[Back to Number 3 ToC] [Back to Journal Contents] [Back to Biokhimiya Home page]
[View Full Article] [Download Reprint (PDF)]

REVIEW: Recent Developments in the Biochemistry and Ecology of Enhanced Biological Phosphorus Removal

G. J. J. Kortstee1*, K. J. Appeldoorn2, C. F. C. Bonting1, E. W. J. van Niel1, and H. W. van Veen3

1Laboratory of Microbiology, Department of Biomolecular Sciences, Wageningen University, Hesselink van Suchtelenweg 4, 6703 CT, Wageningen, The Netherlands; fax: +31-317-483829; E-mail: Gerard.Kortstee@Algemeen.MICR.WAU.NL

2BKH Consulting Engineers, Poortweg 10, 6212 PA, Delft, The Netherlands

3Department of Microbiology, University of Groningen, Kerklaan 30, 9751 NN, Haren, The Netherlands

* To whom correspondence should be addressed.

Received December 27, 1999
Most of the genes encoding the enzymes involved in polyP synthesis and degradation and in phosphate transport have been studied in various Gram-negative bacteria. Progress has also been made in studying the biochemical mechanisms underlying the process of enhanced biological phosphorus removal (EBPR), in particular in lab-scale systems fed with acetate or acetate plus glucose as the sole carbon and energy sources. By applying 13C-NMR, previous models concerning anaerobic carbon metabolism have been advanced and the role of glycogen in providing reducing equivalents in EBPR is definitely demonstrated. The role of the citric acid cycle in supplying reducing equivalents for the conversion of acetyl-CoA into poly-beta-hydroxybutyrate and poly-beta-hydroxyvalerate has been discussed. An incomplete citric acid cycle has been proposed to provide a small part of the reducing equivalents. Polyphosphate:AMP phosphotransferase and polyphosphatase were readily detectable in EBPR sludge fed with acetate plus glucose, but polyphosphate kinase remained undetected. In a lab-scale EBPR system, fed for several months with only acetate as carbon source, a Rhodocyclus-like bacterium (R6) was highly enriched and is therefore probably responsible for EBPR in systems fed with acetate only. This R6-type bacterium was however also present in other EBPR sludges (but to a lesser extent), and may therefore play an important role in EBPR in general. This organism accumulates polyhydroxyalkanoates anaerobically and polyP under aerobic conditions. Unlike members of the genus Rhodocyclus, bacterium R6 cannot grow phototrophically. Therefore a provisional new genus Candidatus and species Accumulibacter phosphatis was proposed.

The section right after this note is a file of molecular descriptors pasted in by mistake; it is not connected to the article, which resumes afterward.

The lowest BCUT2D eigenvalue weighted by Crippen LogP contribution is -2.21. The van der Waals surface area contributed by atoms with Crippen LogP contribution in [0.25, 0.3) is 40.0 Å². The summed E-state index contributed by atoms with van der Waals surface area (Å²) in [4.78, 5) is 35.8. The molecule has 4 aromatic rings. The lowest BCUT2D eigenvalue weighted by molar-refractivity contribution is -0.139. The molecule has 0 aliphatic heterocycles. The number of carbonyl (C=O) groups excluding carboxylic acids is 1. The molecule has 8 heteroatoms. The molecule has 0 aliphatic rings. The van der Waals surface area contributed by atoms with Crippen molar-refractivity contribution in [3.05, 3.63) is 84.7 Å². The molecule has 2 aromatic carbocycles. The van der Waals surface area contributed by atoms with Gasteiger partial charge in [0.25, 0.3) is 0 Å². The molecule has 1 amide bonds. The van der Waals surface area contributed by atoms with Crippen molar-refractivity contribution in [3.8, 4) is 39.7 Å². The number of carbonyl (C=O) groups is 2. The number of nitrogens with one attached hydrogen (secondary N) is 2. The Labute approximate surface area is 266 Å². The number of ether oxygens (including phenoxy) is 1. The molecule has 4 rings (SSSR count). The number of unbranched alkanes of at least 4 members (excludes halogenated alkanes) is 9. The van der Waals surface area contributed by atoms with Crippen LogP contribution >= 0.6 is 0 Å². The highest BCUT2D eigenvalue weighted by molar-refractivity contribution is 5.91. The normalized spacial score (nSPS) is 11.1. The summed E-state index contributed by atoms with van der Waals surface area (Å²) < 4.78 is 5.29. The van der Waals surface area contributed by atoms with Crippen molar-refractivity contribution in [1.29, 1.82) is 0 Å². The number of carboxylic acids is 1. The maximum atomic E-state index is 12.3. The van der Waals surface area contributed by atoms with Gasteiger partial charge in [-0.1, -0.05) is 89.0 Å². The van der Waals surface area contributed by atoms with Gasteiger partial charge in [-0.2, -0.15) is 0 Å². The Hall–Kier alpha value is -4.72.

KEY WORDS: inorganic polyphosphates, enzymes, enhanced biological phosphorus removal, bacteria, ecology